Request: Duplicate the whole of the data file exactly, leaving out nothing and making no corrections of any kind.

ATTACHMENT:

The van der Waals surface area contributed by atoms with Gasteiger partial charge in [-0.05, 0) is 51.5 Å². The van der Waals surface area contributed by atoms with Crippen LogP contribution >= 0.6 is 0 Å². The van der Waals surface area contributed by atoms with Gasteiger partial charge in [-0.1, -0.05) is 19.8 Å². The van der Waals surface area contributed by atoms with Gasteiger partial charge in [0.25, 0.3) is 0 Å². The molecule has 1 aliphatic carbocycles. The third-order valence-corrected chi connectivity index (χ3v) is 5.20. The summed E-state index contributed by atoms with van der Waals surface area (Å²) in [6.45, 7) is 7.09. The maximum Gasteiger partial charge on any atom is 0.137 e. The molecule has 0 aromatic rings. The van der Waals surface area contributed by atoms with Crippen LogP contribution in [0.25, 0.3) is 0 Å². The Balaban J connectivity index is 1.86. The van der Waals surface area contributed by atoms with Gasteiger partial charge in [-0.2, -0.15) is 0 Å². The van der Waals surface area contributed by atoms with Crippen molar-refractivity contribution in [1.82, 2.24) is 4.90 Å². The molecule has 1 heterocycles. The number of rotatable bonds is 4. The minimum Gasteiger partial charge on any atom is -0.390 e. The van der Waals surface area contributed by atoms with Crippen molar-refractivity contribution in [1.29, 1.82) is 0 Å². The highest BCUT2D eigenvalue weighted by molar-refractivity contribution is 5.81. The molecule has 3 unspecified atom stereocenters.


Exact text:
The van der Waals surface area contributed by atoms with Gasteiger partial charge in [-0.05, 0) is 51.5 Å². The van der Waals surface area contributed by atoms with Crippen LogP contribution >= 0.6 is 0 Å². The van der Waals surface area contributed by atoms with Gasteiger partial charge in [-0.1, -0.05) is 19.8 Å². The van der Waals surface area contributed by atoms with Gasteiger partial charge in [0.25, 0.3) is 0 Å². The molecule has 1 aliphatic carbocycles. The third-order valence-corrected chi connectivity index (χ3v) is 5.20. The summed E-state index contributed by atoms with van der Waals surface area (Å²) in [6.45, 7) is 7.09. The maximum Gasteiger partial charge on any atom is 0.137 e. The molecule has 0 aromatic rings. The van der Waals surface area contributed by atoms with Crippen LogP contribution in [0.25, 0.3) is 0 Å². The Balaban J connectivity index is 1.86. The van der Waals surface area contributed by atoms with Gasteiger partial charge in [-0.2, -0.15) is 0 Å². The van der Waals surface area contributed by atoms with Crippen molar-refractivity contribution in [1.82, 2.24) is 4.90 Å². The molecule has 1 heterocycles. The number of rotatable bonds is 4. The minimum Gasteiger partial charge on any atom is -0.390 e. The van der Waals surface area contributed by atoms with Crippen molar-refractivity contribution in [1.29, 1.82) is 0 Å². The highest BCUT2D eigenvalue weighted by molar-refractivity contribution is 5.81. The molecule has 3 unspecified atom stereocenters.